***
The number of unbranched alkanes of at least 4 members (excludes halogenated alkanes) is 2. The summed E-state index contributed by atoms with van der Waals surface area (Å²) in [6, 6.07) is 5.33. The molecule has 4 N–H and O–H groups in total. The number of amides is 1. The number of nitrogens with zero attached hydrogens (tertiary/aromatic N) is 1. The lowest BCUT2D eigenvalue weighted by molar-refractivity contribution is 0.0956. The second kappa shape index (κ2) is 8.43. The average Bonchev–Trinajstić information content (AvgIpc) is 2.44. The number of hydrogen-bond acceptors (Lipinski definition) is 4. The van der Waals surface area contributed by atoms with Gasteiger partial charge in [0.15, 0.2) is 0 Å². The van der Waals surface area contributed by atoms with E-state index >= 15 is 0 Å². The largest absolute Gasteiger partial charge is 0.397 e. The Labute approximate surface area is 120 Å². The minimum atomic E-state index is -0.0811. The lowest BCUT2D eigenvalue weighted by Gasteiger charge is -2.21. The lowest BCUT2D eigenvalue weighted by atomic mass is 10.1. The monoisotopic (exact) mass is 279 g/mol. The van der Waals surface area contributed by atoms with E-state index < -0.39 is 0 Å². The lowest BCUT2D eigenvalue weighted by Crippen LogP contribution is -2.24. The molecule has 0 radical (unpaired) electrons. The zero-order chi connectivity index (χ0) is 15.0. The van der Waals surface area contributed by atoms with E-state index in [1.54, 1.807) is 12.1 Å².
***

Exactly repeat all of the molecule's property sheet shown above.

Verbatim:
The number of unbranched alkanes of at least 4 members (excludes halogenated alkanes) is 2. The summed E-state index contributed by atoms with van der Waals surface area (Å²) in [6, 6.07) is 5.33. The molecule has 4 N–H and O–H groups in total. The number of amides is 1. The number of nitrogens with zero attached hydrogens (tertiary/aromatic N) is 1. The lowest BCUT2D eigenvalue weighted by molar-refractivity contribution is 0.0956. The second kappa shape index (κ2) is 8.43. The average Bonchev–Trinajstić information content (AvgIpc) is 2.44. The number of hydrogen-bond acceptors (Lipinski definition) is 4. The van der Waals surface area contributed by atoms with Gasteiger partial charge in [0.15, 0.2) is 0 Å². The van der Waals surface area contributed by atoms with E-state index >= 15 is 0 Å². The largest absolute Gasteiger partial charge is 0.397 e. The Labute approximate surface area is 120 Å². The minimum atomic E-state index is -0.0811. The lowest BCUT2D eigenvalue weighted by Gasteiger charge is -2.21. The lowest BCUT2D eigenvalue weighted by atomic mass is 10.1. The monoisotopic (exact) mass is 279 g/mol. The van der Waals surface area contributed by atoms with E-state index < -0.39 is 0 Å². The lowest BCUT2D eigenvalue weighted by Crippen LogP contribution is -2.24. The molecule has 0 radical (unpaired) electrons. The zero-order chi connectivity index (χ0) is 15.0. The van der Waals surface area contributed by atoms with E-state index in [1.54, 1.807) is 12.1 Å².